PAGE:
Gustave Caillebotte (1848-1894)
Gustave Caillebotte (1848-1894)

Le parc de la propriété Caillebotte à Yerres

Gustave Caillebotte (1848-1894)
Le parc de la propriété Caillebotte à Yerres
signed and dated 'G. Caillebotte 1875' (lower right)
oil on canvas
25 5/8 x 36¼ in. (65 x 92 cm.)
Painted in 1875
Jean Baptiste Matthieu Daurelle, Paris (by 1893).
By descent from the above to the present owner.
P. Wittmer, Caillebotte au jardin, la période d'Yerres (1860-1879), Paris, 1990, pp. 68 and 70 (illustrated in color, pl. 66-67; illustrated again in color, 16, 53 and 209).
M. Berhaut, Caillebotte, sa vie et son oeuvre, catalogue raisonné des peintures et pastels, Paris, 1994, p. 69, no. 25 (illustrated).
(possibly) Paris, 11 rue Le Peletier, 2eme Exposition impressionniste, April 1876, no. 23 (titled Jardin).
Paris, Galeries Nationales du Grand Palais; The Art Institute of Chicago; and Los Angeles County Museum of Art, Gustave Caillebotte, Urban Impressionist, September 1994-September 1995, p. 63, no. 17 (illustrated in color, p. 62).
London, Royal Academy of Arts, Gustave Caillebotte, The Unknown Impressionist, March-June 1996, p. 51, no. 7 (illustrated in color, p. 50).

Lot Essay

Although it is tempting to identify this work as one of the canvases entitled Jardin and exhibited by Caillebotte in 1876, there is in fact no mention of this work in the contemporary criticism of the time and it is quite possible that it was not exhibited publicly during the artist's life. It was, however, given to the family's custodian and steward, Jean Baptiste Mathieu Daurelle (1839-1893), most likely by the artist himself. The man seen from the back is likely the artist himself, who would often wear a similiar straw hat. The young girl who accompanies him is Zoë Caillebotte. Born in 1868 and the youngest daughter of the artist's uncle Charles, she was a favorite subject for the artist between 1877 and 1878 (fig. 1).

While the contemporaneous work Portraits à la campagne (fig. 2) depicts a group of women intent on domestic pursuits close to the home, in the present work we are some distance from it, although its facade, elegant pediment, columns, and boxed orange trees, are still clearly visible. In this work, Caillebotte has treated the figures as accessories in a portrait of the park itself. Pierre Wittmer has identified the flowers in the round bed as impatiens and begonias, arranged by an experienced gardener into a perfectly geometric form. Although at first glance this view of the park might seem nondescript, it is in fact another example of Caillebotte's penchant for surprising compositions. He has populated the foreground with two figures, they are pushed dramatically to the canvas' edge and turn their back to the viewer. They are painted in grey tones, complemented by a few yellow highlights in their respective straw hats (the man's decorated with a barely discernible blue band, the girl's with a black ribbon).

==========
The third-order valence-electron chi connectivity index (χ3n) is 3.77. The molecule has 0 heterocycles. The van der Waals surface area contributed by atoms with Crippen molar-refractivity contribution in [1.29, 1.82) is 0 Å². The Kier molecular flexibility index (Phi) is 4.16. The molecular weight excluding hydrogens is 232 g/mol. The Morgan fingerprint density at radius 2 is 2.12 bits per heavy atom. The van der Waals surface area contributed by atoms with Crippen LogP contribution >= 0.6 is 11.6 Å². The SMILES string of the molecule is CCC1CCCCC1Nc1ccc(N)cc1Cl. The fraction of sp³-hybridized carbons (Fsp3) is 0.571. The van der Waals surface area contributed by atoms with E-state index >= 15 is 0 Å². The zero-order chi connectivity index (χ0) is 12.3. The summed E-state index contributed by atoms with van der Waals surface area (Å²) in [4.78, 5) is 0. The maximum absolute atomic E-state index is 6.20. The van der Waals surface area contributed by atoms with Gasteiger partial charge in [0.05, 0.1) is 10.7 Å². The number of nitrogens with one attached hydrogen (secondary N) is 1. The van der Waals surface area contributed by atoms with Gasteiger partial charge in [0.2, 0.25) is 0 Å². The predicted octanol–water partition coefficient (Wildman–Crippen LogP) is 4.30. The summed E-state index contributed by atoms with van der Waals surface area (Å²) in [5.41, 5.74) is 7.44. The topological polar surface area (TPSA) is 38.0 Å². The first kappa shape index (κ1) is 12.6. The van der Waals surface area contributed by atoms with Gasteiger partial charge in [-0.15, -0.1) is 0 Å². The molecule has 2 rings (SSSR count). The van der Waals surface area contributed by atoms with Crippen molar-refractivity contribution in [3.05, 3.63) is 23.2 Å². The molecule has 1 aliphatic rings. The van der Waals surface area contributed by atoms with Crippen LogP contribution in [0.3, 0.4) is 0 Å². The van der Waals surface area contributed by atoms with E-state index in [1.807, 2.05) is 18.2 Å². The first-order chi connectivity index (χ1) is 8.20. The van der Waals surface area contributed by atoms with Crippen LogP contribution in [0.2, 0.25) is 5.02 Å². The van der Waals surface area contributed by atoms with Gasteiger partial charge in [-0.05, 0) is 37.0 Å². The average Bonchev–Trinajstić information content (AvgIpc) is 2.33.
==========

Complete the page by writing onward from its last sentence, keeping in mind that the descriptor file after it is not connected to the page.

The figures in the present composition gaze beyond the lawn, through an opening to the house in the background. The pink-gray brushstrokes of the path's foreground, which shade into a purplish blue, are horizontal, while those of the yellow-green grass are vertical. The vibrant carmine of the floral border is further animated by cross hatched strokes that lend it texture. The hues of the lawn in the middle ground are uniformly applied, but the details in the flower bed as well the foliage, suggest a variety of species which stand out against the clear gray sky and in turn introduce a certain vivacity into this otherwise intentionally restrained image.

The treatment of the surface in the present work can be compared to Monet's oeuvre prior to 1870, which featured the same clarity of contrast and economy of means. There is, however, a notable difference--at no time did Caillebotte allow his hand to take pleasure in free brushstrokes. Like Portraits à la campagne, this painting, which eschews easy sentimentality, also presents us with the image of an ordered world as seen by an amiable, indulgent eye not devoid of bemusement. The temptation to read the isolation of the figures in psychological terms should probably be resisted, for this spacing was most likely determined by compositional considerations. (in A. Distel, Gustave Caillebotte: Urban Impressionist, exh. cat., New York, 1995, p. 63.)

We would like to thank François Lorenceau for his assistance in the writing of this catalogue entry.

(fig. 1) Gustave Caillebotte, Les Orangers, 1878. Museum of Fine Arts, Houston.

(fig. 2) Gustave Caillebotte, Portraits à la campagne, 1876. Bayeux, Musie du Baron Gérard.

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